Purchasers put down a combined $5.7 million in deposits across 2 cancelled townhouse projects
Hasmukh Patel and his wife thought a brand new townhouse in Richmond Hill, Ont., would be the perfect place for them to retire in a few years.
But within a year of signing a pre-construction purchase agreement, the Etobicoke couple's plan, which included borrowing $250,000 through a line of credit to pay for their deposit, has turned into a nightmare.
The 72-townhouse project — Boss Luxury Towns — from Ideal Developments was cancelled last fall after the developer was charged by Ontario's Home Construction Regulatory Authority for operating without a licence and was later refused a licence by the provincial oversight body.
Since then, the secured lenders for the project have started a receivership proceeding to sell the development land near Yonge Street and Bond Crescent to recoup their loans. If the sale is approved by the court Tuesday, Patel and other freehold townhouse purchasers were told there likely won't be any money left over to pay back their deposits.
"I'm basically killed, because what will I do now?" said Patel. "All of my life with my pension money, with my wife's pension money, everything will be going to the bank."
Millions in deposits not protected
The 61-year-old is one of 29 purchasers who CBC News has confirmed put down a combined $5.7 million in deposits across two cancelled townhouse projects from Ideal Developments where construction never started. Their individual deposits range from $120,000 to $250,000.
The group of buyers stands to collectively lose $2.8 million because Ontario's home warranty program only protects a maximum of $100,000 for freehold home deposits — and unlike with condos, the developer isn't required to hold deposits in trust.
For Patel, that could mean losing $150,000 and delaying his retirement indefinitely.
"My wife can't work. I have to do something," Patel told CBC News. "Every month, I'm paying $700 interest for the money I borrowed from the bank."
In an email, Ideal Developments' founder Shajiraj Nadarajalingam told CBC News the developer couldn't comment for this story because matters relating to the properties are before the courts.
"I will say that we will continue to do whatever we can reasonably do to assist the purchasers with respect to their interests in the subject properties," said Nadarajalingam.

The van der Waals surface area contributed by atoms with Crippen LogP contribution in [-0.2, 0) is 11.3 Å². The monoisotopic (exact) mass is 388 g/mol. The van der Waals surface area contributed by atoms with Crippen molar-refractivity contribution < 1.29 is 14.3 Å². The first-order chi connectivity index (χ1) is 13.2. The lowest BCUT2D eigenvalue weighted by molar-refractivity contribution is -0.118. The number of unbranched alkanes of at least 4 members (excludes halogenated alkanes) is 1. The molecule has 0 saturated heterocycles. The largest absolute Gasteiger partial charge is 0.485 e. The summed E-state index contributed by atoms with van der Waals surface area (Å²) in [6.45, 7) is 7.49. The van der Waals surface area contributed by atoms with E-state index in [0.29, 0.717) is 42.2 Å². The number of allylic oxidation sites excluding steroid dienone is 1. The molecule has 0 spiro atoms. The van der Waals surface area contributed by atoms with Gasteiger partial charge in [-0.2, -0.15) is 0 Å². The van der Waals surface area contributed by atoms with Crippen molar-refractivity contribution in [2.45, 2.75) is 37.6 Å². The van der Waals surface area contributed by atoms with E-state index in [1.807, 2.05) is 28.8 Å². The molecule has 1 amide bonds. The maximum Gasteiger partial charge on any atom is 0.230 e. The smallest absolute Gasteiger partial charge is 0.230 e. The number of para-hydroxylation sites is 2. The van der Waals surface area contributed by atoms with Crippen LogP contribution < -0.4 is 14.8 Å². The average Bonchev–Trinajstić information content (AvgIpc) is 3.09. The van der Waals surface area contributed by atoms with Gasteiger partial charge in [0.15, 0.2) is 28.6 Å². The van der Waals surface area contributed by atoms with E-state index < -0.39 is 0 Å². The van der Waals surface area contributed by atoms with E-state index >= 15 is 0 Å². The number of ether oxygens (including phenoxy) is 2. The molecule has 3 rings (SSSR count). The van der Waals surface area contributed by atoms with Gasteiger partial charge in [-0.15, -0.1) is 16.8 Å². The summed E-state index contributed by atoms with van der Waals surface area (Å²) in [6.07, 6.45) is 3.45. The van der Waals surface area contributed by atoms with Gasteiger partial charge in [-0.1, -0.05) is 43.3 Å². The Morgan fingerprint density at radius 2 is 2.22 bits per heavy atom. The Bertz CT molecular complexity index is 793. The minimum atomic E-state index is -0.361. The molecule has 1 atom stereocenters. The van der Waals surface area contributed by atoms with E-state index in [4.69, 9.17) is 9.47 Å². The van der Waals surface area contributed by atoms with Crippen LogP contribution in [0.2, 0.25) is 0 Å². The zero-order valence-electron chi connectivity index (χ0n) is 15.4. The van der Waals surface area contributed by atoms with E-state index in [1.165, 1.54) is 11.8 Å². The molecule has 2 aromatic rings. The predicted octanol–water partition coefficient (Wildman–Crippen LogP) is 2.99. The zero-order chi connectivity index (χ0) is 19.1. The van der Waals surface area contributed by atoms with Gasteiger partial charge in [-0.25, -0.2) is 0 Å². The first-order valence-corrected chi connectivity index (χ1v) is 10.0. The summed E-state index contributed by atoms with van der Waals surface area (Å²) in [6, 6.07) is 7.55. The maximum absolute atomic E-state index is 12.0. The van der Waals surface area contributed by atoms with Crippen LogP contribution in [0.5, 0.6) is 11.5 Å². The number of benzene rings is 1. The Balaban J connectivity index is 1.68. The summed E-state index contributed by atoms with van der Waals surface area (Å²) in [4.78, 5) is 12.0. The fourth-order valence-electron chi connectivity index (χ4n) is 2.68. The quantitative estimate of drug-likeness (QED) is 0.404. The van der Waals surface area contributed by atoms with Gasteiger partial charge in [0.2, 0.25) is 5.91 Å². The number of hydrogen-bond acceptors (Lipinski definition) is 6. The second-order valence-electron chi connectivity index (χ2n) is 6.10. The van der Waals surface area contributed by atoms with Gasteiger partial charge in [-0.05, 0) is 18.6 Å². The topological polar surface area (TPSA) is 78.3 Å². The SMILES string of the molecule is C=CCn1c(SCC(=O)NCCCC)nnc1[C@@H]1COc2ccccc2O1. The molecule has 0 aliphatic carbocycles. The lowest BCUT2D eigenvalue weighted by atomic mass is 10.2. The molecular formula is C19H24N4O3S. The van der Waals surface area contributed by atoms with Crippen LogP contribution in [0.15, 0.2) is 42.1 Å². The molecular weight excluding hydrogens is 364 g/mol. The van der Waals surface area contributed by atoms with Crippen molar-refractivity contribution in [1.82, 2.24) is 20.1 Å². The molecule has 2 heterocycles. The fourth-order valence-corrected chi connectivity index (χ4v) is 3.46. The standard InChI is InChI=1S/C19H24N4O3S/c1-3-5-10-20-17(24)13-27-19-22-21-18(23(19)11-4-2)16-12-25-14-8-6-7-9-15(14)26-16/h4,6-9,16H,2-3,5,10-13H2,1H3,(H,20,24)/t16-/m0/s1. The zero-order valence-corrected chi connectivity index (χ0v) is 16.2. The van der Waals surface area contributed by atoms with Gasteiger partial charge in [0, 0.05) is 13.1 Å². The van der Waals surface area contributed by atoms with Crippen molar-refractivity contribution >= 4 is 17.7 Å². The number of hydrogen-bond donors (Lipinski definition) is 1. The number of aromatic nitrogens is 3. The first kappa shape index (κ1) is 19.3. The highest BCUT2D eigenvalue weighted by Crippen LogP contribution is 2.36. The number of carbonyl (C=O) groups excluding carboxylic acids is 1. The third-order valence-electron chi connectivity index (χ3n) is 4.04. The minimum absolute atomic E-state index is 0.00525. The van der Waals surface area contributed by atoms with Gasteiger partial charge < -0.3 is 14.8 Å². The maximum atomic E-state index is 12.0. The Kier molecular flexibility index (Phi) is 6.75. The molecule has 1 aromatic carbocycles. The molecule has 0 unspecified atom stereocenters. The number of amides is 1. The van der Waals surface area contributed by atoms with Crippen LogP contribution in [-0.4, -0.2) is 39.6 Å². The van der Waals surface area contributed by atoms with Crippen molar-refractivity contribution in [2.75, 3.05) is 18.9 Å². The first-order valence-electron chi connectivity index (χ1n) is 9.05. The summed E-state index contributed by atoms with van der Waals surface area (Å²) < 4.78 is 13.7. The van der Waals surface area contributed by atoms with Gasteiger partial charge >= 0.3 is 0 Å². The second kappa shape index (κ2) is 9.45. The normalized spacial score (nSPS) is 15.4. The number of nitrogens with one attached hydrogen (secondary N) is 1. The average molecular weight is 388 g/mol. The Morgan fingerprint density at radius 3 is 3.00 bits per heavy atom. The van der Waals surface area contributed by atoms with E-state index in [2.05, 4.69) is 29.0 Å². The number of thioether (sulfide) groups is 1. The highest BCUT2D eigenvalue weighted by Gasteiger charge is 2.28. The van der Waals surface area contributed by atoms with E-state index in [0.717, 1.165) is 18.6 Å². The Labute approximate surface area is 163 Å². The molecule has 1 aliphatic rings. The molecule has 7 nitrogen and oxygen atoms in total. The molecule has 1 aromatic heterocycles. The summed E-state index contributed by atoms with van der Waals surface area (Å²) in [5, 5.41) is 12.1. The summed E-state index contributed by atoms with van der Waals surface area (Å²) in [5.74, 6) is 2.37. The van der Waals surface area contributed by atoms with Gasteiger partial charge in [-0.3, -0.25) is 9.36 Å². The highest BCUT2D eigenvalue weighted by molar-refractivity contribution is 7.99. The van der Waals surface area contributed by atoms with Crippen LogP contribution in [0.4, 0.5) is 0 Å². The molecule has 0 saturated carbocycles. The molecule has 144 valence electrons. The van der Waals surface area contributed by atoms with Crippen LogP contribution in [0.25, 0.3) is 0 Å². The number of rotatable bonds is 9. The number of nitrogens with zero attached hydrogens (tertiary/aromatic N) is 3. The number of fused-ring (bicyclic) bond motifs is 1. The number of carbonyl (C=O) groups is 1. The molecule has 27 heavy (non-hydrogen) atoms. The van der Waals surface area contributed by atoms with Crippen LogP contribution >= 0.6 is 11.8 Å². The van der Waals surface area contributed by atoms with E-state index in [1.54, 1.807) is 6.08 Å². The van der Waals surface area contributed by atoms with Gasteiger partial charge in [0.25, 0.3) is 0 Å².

It used to be uncommon for pre-construction projects to collapse, but it's happening more and more often because the Greater Toronto Area's red-hot real estate market has enticed new developers into the field, says a veteran Toronto real estate lawyer.
"There's so much money to be made," said John Zinati. "That's when you have a greater likelihood of these types of situations where a builder maybe doesn't have the experience to handle the financing and build the project properly."
CBC News previously reported on Ideal Developments in March 2021, when pre-construction buyers from a different project in Richmond Hill found out that the developer had transferred the land to another company that wasn't planning to honour their agreements of purchase and sale. But in that case, the agreements were for condo units where the deposits were protected.
Developer charged with alleged illegal vending
In August 2021, the subsidiary company behind Patel's project — Ideal (BC) Developments Inc. — was the first builder to be charged by the Home Construction Regulatory Authority (HCRA) since the oversight body began operations in February 2021.
The developer is facing 10 counts of alleged illegal vending for entering into agreements of purchase and sale without a licence for freehold townhouses in the Boss Luxury Towns project and without being registered with Ontario's home warranty program through Tarion Warranty Corporation.
None of the charges has been tested in court.